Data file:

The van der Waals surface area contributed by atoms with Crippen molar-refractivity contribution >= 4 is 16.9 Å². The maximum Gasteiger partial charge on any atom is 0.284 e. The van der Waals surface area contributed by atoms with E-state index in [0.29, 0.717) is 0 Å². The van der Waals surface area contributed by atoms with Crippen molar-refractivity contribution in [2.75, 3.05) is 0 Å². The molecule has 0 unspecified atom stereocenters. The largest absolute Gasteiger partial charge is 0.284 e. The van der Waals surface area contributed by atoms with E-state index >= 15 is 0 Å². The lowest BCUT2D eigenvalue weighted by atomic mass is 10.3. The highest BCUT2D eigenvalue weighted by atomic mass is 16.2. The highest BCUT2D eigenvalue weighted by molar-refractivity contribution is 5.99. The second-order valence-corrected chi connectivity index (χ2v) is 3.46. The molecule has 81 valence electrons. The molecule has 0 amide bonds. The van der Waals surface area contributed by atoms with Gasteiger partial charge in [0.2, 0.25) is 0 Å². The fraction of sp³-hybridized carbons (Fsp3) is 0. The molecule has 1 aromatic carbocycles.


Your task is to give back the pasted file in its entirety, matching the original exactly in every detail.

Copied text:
The van der Waals surface area contributed by atoms with Crippen molar-refractivity contribution >= 4 is 16.9 Å². The maximum Gasteiger partial charge on any atom is 0.284 e. The van der Waals surface area contributed by atoms with E-state index in [0.29, 0.717) is 0 Å². The van der Waals surface area contributed by atoms with Crippen molar-refractivity contribution in [2.75, 3.05) is 0 Å². The molecule has 0 unspecified atom stereocenters. The largest absolute Gasteiger partial charge is 0.284 e. The van der Waals surface area contributed by atoms with E-state index >= 15 is 0 Å². The lowest BCUT2D eigenvalue weighted by atomic mass is 10.3. The highest BCUT2D eigenvalue weighted by atomic mass is 16.2. The highest BCUT2D eigenvalue weighted by molar-refractivity contribution is 5.99. The second-order valence-corrected chi connectivity index (χ2v) is 3.46. The molecule has 81 valence electrons. The molecule has 0 amide bonds. The van der Waals surface area contributed by atoms with Gasteiger partial charge in [0.2, 0.25) is 0 Å². The fraction of sp³-hybridized carbons (Fsp3) is 0. The molecule has 1 aromatic carbocycles.